-By Connie Schultz
August 31, 2011- Show me the fraud.
Show me the hordes of college students using fake ID's to cast votes for president.
Show me the poor people boarding buses and trains, or walking for miles, so they can cast a vote in the wrong precinct using somebody else's name.
Show me throngs of citizens spending entire days traveling from precinct to precinct to cast their votes over and over in the same election.
Until Republicans can produce these felons, any attempt to restrict voters' rights by conjuring mythical malefactors is partisanship of the most dangerous kind.
Last week, U.S. Rep. John Lewis — a civil rights hero who earned his stake in this debate with his own blood — wrote an op-ed for the New York Times about the wave of Republican-backed voting restrictions in state legislatures, including Ohio's. The title of his piece, "A Poll Tax by Another Name," is enough to send chills up the spine of anyone who remembers a time when African-Americans risked their lives to vote.
Lewis took aim at the slew of photo ID mandates passed to prevent voter fraud that no one can prove exists.
"… Indiana was unable to cite a single instance of actual voter impersonation at any point in its history," he wrote. "Likewise, in Kansas, there were far more reports of UFO sightings than allegations of voter fraud in the past decade. These theories of systematic fraud are really unfounded fears being exploited to threaten the franchise."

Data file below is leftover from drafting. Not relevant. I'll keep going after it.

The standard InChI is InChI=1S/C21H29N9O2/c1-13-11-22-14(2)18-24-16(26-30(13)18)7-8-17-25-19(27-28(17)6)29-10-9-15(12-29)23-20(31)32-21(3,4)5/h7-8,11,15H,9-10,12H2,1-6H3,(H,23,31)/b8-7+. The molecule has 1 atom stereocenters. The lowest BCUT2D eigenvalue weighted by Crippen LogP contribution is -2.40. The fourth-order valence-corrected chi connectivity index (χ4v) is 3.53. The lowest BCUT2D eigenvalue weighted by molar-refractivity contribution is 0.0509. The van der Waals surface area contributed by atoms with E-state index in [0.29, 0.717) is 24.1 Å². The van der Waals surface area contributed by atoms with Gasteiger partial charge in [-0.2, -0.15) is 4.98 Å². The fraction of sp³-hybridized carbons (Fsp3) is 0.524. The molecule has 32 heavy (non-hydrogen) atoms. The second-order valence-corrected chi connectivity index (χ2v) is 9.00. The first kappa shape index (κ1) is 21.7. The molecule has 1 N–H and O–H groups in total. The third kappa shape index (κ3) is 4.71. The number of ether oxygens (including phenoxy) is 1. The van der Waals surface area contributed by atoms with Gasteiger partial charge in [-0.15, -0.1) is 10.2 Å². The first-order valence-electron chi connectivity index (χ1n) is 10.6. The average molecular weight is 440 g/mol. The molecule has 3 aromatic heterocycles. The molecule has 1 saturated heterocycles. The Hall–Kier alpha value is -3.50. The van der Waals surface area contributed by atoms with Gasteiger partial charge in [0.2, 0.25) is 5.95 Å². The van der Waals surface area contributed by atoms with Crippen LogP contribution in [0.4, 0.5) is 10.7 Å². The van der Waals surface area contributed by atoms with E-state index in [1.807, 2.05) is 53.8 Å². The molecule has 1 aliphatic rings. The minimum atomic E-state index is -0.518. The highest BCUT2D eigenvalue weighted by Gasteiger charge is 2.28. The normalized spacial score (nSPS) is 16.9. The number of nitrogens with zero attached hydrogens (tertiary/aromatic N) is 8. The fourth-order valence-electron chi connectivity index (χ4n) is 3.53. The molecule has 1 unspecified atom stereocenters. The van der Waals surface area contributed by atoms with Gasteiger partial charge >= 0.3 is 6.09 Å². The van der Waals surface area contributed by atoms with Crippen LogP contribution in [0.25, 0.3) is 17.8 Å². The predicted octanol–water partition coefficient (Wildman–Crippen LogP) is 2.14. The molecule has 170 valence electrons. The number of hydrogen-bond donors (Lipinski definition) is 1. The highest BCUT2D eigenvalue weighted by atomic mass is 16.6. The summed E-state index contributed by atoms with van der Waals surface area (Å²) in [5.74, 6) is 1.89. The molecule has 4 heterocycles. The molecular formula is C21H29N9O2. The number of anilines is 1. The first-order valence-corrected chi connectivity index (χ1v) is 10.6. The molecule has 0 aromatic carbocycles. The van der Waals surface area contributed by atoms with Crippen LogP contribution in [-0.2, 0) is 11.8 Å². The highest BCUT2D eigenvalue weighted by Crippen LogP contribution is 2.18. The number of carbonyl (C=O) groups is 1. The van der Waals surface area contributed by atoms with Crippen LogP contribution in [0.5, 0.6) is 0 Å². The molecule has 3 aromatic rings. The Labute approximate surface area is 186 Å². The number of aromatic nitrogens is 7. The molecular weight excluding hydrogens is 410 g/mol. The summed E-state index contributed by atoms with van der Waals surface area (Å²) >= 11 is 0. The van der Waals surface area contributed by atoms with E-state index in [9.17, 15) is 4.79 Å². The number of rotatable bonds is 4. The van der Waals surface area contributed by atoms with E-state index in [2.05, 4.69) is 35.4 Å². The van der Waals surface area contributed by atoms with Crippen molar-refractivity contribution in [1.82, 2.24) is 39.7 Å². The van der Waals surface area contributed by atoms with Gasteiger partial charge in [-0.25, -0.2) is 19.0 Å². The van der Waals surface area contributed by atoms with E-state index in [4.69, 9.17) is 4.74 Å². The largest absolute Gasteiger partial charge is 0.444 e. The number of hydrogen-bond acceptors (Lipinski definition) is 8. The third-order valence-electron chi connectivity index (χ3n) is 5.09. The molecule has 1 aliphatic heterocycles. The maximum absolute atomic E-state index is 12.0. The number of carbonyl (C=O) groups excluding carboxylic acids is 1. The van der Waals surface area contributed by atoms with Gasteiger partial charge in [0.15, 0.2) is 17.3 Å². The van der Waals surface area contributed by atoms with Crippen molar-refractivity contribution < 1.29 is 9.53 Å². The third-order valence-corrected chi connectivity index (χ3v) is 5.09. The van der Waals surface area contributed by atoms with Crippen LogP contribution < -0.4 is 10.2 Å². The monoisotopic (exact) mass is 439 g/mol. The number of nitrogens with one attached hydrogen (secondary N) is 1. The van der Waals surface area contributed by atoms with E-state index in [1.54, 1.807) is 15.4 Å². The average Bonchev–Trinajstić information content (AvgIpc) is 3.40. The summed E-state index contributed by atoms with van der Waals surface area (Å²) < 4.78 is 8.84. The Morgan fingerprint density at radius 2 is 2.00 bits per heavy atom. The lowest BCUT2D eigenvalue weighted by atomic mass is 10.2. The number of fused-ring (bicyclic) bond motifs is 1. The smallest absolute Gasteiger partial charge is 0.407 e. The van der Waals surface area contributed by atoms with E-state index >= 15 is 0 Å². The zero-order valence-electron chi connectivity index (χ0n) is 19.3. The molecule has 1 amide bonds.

The Republican majority in the Ohio legislature wanted to pass a photo ID mandate, too, but one of their own — Secretary of State Jon Husted — publicly opposed it.
Husted paid a price for this independence.
GOP leadership punished him by removing a provision for online voter registration. They also worked the refs at the Wall Street Journal, which ran an opinion piece about Husted titled "Ohio's Pro-Fraud Republican."
It should be noted that Husted has more plans to buck his party's leadership. The new voting law eliminates the requirement for poll workers to help voters find their right precinct. Husted said he will instruct poll workers to offer help to any voter who needs it.
Currently, Husted and Cuyahoga County Executive Ed FitzGerald are in a spitting match over the issue of mail-in absentee voter applications.
It started after Husted ordered all 88 counties not to mail unsolicited ballot requests to voters.
FitzGerald, a Democrat, insisted the mailings would continue.
Husted then told Ohio Public Radio last Friday that he might prohibit the county board of elections from processing the applications "because they're not consistent with the law."
At a Sunday news conference, FitzGerald accused Husted of attempting to suppress voter turnout and called for a review by the U.S. Department of Justice.